The first major eclipse of the solar age is placing unprecedented strain on Europe’s electricity grids this morning as power panels switch off and then on again.
The moon will block about 80 percent of the sun’s light across Europe from about 8 a.m. to 11 a.m. London time. In Germany, the eclipse will briefly halt output from thousands of panels, which provide about 40 percent of the nation’s power on the most sunny days.
Grid operators are working to switch on usually idle natural gas and coal plants to make up for the lost solar power. Success will inform nations from the U.S. to China about how to integrate the variable supplies from renewables generators into their systems. Failure would add to pressure for higher investment in grid-control technology -- and boost power prices.
There’s “good expected sunshine across the southern half of Germany,” said Stephen Davenport, senior energy meteorologist for MeteoGroup, a forecaster. “Assuming cloud does not increase too quickly, then there will be a surge of about 14 to 15 gigawatts to a peak of about 19 to 20 gigawatts once the event is over.”
The darkest part of the eclipse is tearing across the north Atlantic Ocean past southern Iceland, the Faroe Islands and reach the west coast of Norway in the Arctic. Mainland Europe will see the sun partly obscured, with 87 percent cover in London, 83 percent in Denmark and about 25 percent in Turkey.
Previous eclipses such as one in 1999 passed without affecting power markets because photovoltaics only took off around 2004. Germany has about 38 gigawatts of Europe’s 81 gigawatts of solar capacity and will see a 70 percent slump in PV generation at about 10:40 a.m., MeteoGroup said. A gigawatt is about the same as a nuclear reactor’s capacity.
“Managing this event on the world’s largest interconnected grid is an unprecedented challenge,” said Konstantin Staschus, secretary-general of the European Network of Transmission System Operators for Electricity, or ENTSO-E.
Electricity markets will ripple from the effects of the eclipse all morning. Generators every day bid in a tender to provide extra power as quickly as 30 seconds after it is requested to prevent blackouts, according to Amprion GmbH.
Those with plants ready to produce could earn as much as 89,111 euros ($94,700) a megawatt-hour for providing electricity to balance Germany’s grid during the eclipse, grid data show. That’s more than the 35.30 euros a megawatt hour price for baseload power delivered around the clock on Friday, data from the Epex power exchange shows.
German intraday power for deliver from 10 a.m. to 11 a.m. Berlin time rose as much as 123 percent to 89 euros per megawatt hour before trading at 44 euros per megawattt hour at 9:58 am, Epex Spot data on Bloomberg show.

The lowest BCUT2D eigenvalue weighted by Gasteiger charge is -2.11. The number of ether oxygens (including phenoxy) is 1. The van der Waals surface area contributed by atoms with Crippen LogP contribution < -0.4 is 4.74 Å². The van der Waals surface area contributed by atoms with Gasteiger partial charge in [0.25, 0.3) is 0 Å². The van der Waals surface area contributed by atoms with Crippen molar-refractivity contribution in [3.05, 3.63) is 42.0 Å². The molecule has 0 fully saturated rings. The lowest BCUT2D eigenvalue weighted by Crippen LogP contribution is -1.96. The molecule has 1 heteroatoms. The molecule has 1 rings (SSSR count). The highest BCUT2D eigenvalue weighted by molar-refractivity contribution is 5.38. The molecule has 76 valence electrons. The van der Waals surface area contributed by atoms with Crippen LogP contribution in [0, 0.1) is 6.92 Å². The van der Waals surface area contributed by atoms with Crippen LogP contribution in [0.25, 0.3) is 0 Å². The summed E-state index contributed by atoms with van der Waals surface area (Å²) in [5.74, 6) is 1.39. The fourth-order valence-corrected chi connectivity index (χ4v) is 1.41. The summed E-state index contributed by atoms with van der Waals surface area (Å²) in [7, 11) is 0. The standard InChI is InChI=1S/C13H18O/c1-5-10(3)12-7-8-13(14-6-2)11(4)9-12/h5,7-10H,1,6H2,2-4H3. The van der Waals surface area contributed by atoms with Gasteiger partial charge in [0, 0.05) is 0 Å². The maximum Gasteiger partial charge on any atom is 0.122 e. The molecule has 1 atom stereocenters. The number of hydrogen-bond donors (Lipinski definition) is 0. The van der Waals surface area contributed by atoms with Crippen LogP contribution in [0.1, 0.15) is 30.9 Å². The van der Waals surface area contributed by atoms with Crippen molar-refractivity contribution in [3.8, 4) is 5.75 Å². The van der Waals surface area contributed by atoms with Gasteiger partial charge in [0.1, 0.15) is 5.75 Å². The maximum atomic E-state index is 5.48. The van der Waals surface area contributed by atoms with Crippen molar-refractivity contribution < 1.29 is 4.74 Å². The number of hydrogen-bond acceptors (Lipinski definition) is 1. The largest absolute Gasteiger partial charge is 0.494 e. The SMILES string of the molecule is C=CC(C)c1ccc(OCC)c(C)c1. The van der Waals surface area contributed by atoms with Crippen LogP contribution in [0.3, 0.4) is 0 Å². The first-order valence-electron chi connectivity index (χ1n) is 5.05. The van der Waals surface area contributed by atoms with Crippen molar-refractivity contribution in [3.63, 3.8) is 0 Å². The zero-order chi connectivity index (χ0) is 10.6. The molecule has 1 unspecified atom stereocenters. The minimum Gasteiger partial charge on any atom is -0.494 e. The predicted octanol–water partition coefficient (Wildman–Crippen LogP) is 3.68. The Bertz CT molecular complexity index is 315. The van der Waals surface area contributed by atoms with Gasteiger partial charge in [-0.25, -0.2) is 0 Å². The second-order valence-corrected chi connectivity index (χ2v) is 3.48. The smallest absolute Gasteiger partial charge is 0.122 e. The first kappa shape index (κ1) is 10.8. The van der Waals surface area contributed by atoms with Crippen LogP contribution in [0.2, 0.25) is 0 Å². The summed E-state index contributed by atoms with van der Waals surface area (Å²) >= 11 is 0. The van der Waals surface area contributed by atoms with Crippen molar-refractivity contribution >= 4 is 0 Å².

The German grid was running “smoothly” shortly after the eclipse started, Peter Hofmann, head of the control at TenneT TSO GmbH said at a station near Lehrte. TenneT brought online 8 gigawatts of balancing power this morning, double the normal level, he said. It also doubled staffing for the event.
Solar plants may generate as much as 22.1 gigawatts for the grid on Friday. “In 10 years, when we probably have double the amount of PV then what we have today, what we see as a crisis will be a daily phenomenon,” he said.
Danske Commodities A/S, a power broker, is increasing staff because consumption is hard to predict and may shift depending on “how many people go outside to look at it,” said Bo Palmgren, the company’s head of intraday trading.
“When you have plants ramping up and down, there is the potential for outages,” Palmgren said by phone from Aarhus, Denmark. “The hours before and after the eclipse will be interesting.”
Swedish utility Vattenfall AB will seek to profit by selling output from power plants that normally aren’t competitive, including gas- and oil-fired generators that “cost several hundred euros per megawatt-hour to operate,” Hartmuth Fenn, head of intraday market access and dispatch, said by phone from Amsterdam on March 12.
Italy has the region’s second-biggest solar market and will also be affected, although more of the sun will be visible at that latitude. Terna Rete Elettrica Nazionale SpA, the nation’s grid operator, expects to lose about 7 gigawatts of the 19 gigawatts of available PV supplies.
Failures in one region would have an impact everywhere else because of interconnections between 34 national grids in Europe, according to RTE, the French network operator.
European grid companies organized their control rooms to be in constant communication during the eclipse. They are using power reserves to balance the system and helping others in the region. For this, they rely on additional close to real-time data provided by the coordination initiatives like TSC in Munich and Coreso in Brussels, ENTSO-E said.
“Not all incidents can be ruled out even in normal operational times,” ENTSOE’s Staschus said. Transmission system operators are “taking the event seriously but are confident that they will be able to manage it.”